Jones, Bellet, & McNally. (2020; in press). Helping or Harming? The Effect of Trigger Warnings on Individuals with Trauma Histories. Clinical Psychological Science.
Trigger warnings alert trauma survivors about potentially disturbing forthcoming content. However, empirical studies on trigger warnings suggest that they are functionally inert or cause small adverse side effects. We conducted a preregistered replication and extension of a previous experiment. Trauma survivors (n = 451) were randomly assigned to either receive or not receive trigger warnings prior to reading passages from world literature. We found no evidence that trigger warnings were helpful for trauma survivors, for those who self-reported a PTSD diagnosis, or for those who qualified for probable PTSD, even when survivors’ trauma matched the passages’ content. We found substantial evidence that trigger warnings countertherapeutically reinforce survivors’ view of their trauma as central to their identity. Regarding replication hypotheses, the evidence was either ambiguous or substantially favored the hypothesis that trigger warnings have no effect. In summary, we find that trigger warnings are not helpful for trauma survivors.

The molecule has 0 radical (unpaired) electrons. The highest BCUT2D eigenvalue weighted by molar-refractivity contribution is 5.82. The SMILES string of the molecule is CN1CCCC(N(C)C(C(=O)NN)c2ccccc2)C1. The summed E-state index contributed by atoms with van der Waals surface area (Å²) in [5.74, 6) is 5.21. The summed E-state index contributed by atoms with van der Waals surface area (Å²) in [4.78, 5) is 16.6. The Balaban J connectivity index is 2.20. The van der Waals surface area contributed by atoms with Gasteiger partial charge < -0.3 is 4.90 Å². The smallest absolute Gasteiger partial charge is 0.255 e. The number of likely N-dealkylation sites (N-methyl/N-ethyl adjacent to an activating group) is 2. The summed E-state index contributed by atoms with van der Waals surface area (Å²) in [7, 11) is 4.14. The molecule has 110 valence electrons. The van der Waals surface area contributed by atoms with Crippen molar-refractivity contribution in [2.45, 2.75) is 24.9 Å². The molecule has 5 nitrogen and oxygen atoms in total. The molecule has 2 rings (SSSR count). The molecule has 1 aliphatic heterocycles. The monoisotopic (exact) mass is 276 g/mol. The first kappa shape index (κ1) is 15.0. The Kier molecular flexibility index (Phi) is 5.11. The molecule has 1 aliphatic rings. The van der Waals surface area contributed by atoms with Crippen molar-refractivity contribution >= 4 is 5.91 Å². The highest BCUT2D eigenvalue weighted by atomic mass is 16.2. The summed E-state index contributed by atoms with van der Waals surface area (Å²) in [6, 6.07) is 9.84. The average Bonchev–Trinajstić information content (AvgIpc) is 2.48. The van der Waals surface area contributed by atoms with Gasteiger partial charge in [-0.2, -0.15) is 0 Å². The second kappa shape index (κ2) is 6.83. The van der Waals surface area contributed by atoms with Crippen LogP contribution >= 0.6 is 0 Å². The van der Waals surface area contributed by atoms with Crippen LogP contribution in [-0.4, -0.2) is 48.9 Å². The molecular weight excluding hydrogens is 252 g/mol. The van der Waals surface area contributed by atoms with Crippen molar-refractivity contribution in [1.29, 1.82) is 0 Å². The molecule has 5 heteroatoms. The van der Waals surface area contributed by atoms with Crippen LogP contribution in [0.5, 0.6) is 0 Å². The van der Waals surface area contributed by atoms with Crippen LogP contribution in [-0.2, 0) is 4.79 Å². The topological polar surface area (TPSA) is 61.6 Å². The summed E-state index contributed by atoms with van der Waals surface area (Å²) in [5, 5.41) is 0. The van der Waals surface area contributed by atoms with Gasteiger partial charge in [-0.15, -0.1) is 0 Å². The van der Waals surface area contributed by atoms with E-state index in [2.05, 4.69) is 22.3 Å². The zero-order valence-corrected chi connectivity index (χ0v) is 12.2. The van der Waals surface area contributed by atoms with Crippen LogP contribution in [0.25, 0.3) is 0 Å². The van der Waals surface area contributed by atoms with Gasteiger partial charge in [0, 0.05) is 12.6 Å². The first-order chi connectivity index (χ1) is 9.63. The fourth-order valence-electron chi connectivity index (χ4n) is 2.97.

Keywords: trigger warning, trauma, PTSD, resilience, pre-registered replication